Generally it’s the parties’ mutual intent that controls a contract’s interpretation. But that intent isn’t always easy to figure out. When the parties dispute a contract’s interpretation and it goes to court, the court applies certain statutory principles. Don’t wait for a dispute to learn these principles—be aware of them and let them guide you as you draft every agreement.
Whenever possible, courts will interpret a contract to (1) give meaning to all its provisions (CC §1641; CCP §1858) and (2) be lawful, operative, definite, reasonable, and capable of being given effect (CC §1643).
Here’s how that breaks down:
- Technical words are interpreted according to their technical meanings, and nontechnical words are interpreted according to their ordinary meanings. CC §§1644–1645.
- A contract is construed according to the law of the place where it’s to be performed or, if that place isn’t indicated, where it was made (except that the parties can choose to have California law apply for many contracts involving more than $250,000). CC §§1646–1646.5.
- Ambiguous or uncertain promises are interpreted according to what the promisor believed that the promisee understood the promise to be. CC §1649.
- Written terms control printed terms, and printed terms added to a contract control terms on a preprinted form. CC §1651; CCP §1862.
- Uncertainties are construed against the party that caused the uncertainty (usually the drafting party). CC §1654.
- Promises of multiple parties who benefit from the agreement are presumed to be joint and several. CC §1659.
- Particular provisions control general provisions. CC §1650; CCP §1859.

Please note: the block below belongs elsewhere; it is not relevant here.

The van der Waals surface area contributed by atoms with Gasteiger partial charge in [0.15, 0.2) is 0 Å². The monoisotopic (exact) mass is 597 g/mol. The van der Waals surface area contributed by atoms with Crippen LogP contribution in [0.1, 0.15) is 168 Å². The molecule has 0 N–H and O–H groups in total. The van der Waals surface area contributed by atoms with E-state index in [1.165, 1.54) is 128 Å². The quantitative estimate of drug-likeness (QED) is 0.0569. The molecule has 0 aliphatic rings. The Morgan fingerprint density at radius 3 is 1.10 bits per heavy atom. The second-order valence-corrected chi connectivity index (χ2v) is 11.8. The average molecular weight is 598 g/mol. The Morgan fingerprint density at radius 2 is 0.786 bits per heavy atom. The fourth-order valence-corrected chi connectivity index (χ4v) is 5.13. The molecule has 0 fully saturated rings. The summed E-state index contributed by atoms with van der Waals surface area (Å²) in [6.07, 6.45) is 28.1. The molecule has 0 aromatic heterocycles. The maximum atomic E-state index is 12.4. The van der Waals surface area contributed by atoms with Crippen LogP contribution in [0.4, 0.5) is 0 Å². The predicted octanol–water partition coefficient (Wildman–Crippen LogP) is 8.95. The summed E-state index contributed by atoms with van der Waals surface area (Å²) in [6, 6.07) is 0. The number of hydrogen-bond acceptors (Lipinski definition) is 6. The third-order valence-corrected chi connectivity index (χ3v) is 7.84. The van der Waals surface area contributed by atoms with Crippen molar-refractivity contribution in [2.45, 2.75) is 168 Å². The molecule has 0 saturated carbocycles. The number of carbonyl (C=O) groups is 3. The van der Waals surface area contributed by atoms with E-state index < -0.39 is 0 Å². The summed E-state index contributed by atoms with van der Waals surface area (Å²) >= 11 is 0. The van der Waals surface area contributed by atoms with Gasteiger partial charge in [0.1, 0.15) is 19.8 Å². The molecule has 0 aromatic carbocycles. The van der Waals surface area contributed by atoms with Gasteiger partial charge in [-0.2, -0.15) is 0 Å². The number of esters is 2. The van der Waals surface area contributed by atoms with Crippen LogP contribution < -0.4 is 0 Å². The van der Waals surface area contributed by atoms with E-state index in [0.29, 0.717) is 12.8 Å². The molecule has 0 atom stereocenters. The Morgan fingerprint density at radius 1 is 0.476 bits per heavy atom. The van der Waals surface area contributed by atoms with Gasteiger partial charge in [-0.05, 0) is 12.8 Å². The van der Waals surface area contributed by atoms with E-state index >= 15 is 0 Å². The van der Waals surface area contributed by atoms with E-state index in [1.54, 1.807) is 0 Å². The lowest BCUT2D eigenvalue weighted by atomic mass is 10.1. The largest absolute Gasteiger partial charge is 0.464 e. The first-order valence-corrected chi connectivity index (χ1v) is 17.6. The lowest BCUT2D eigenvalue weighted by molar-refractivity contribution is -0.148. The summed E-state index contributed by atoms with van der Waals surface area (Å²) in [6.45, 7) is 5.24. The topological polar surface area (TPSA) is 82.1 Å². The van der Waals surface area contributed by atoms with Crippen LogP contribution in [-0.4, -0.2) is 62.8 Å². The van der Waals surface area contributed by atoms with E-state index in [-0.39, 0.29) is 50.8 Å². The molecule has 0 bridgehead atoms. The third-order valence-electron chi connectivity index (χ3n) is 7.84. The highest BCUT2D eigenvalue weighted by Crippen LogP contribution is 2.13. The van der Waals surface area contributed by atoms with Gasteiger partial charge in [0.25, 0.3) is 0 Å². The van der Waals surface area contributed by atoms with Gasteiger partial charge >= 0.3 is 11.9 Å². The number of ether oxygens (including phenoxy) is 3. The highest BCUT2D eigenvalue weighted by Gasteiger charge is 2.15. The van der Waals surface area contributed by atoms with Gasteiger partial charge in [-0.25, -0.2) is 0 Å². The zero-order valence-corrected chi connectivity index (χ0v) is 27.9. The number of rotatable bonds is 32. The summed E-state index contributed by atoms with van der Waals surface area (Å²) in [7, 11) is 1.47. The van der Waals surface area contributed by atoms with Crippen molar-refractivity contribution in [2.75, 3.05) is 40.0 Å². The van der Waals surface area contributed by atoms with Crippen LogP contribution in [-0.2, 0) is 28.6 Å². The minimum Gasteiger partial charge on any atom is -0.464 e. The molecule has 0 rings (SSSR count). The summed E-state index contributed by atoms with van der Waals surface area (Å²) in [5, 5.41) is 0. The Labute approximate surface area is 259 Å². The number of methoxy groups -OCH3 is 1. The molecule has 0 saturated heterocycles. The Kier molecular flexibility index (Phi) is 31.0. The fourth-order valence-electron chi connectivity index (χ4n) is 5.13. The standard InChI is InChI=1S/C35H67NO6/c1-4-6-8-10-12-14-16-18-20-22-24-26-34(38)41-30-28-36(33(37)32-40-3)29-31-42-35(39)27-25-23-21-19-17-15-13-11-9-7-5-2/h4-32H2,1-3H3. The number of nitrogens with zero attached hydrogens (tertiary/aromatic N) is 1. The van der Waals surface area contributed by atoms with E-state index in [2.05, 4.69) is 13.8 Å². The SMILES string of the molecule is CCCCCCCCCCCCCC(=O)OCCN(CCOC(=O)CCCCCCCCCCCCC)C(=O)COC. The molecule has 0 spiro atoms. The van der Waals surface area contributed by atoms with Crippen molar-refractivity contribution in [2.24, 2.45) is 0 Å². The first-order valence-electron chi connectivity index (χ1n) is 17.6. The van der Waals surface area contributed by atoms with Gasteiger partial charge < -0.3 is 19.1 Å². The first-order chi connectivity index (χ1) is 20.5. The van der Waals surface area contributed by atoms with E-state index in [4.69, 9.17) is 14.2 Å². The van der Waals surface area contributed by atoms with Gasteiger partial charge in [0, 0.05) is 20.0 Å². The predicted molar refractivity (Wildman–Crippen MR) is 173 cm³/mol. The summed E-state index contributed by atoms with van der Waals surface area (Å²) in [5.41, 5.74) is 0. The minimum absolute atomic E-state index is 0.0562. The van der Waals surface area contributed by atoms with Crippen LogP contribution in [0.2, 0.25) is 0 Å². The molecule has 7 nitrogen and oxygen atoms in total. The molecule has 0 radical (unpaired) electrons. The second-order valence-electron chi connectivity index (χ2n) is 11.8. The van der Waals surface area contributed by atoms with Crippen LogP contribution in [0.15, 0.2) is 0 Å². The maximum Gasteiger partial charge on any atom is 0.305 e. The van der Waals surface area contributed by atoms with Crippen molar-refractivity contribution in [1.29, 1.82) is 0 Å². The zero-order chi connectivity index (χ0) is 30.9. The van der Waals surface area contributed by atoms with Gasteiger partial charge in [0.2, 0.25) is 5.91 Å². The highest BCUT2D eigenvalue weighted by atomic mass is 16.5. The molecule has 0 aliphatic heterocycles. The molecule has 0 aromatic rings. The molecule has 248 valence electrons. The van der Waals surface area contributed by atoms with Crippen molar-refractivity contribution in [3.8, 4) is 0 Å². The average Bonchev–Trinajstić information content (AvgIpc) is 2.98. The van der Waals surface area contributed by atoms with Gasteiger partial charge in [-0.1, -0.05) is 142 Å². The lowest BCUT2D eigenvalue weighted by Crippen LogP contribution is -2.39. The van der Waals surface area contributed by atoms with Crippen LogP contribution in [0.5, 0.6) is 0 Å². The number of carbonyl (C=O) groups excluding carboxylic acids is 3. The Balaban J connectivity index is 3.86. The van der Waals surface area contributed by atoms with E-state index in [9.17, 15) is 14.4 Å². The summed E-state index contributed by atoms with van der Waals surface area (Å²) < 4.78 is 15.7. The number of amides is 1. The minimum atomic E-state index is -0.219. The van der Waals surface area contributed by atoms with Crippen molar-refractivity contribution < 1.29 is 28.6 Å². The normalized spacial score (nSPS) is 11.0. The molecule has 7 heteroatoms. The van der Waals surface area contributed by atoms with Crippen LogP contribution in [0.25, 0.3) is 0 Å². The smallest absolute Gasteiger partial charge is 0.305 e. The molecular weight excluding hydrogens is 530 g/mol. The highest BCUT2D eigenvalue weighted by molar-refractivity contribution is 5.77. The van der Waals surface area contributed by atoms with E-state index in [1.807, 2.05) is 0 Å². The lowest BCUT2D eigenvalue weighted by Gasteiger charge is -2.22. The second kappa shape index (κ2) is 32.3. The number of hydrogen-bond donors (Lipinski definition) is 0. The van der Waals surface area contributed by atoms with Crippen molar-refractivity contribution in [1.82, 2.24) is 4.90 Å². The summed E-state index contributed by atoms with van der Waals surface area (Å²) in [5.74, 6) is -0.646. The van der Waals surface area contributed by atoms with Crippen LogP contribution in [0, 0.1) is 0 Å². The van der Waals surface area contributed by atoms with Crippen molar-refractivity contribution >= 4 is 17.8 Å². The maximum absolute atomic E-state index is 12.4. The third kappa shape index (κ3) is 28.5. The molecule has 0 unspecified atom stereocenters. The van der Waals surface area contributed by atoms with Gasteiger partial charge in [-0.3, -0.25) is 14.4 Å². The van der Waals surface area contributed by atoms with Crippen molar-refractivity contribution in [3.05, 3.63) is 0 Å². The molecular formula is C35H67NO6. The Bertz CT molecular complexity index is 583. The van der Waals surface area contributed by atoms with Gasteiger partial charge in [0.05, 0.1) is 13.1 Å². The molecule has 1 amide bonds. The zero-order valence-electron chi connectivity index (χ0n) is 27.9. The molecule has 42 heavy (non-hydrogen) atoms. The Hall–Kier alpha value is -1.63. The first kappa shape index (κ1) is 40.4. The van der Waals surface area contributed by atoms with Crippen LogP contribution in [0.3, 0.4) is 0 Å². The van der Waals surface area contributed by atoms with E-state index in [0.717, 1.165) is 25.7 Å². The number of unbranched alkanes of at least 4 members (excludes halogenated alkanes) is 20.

- If two constructions of a provision are equally proper, the provision is construed in favor of the party for whose benefit the provision was made. CCP §1864.
- The courts consider trade usage to interpret agreements governed by the Commercial Code. Express terms of an agreement and the course of dealing or trade usage are construed to be consistent when possible but, if not, express terms control. Com C §1303.
- A contract subject to the Statute of Frauds isn’t valid if an essential term is missing, and parol evidence may not be used to provide that essential element. On the other hand, parol evidence may be used to clarify an ambiguity regarding the essential term.
Once you know and understand these principles, you can draft contracts that will ultimately be construed in your client’s favor. And don’t forget that there are specific provisions you can include to alter these basic principles.
Get specific drafting guidance in CEB’s Drafting Business Contracts: Principles, Techniques and Forms. And for details on the statutory rules of contract interpretation, turn to CEB’s California Law of Contracts, chap 5.
Other CEBblog™ posts you may find useful:
- 4 Ways to Avoid Ambiguity in Your Writing
- Contract Drafting 101
- 7 Contract Damages Provisions to Bargain Over
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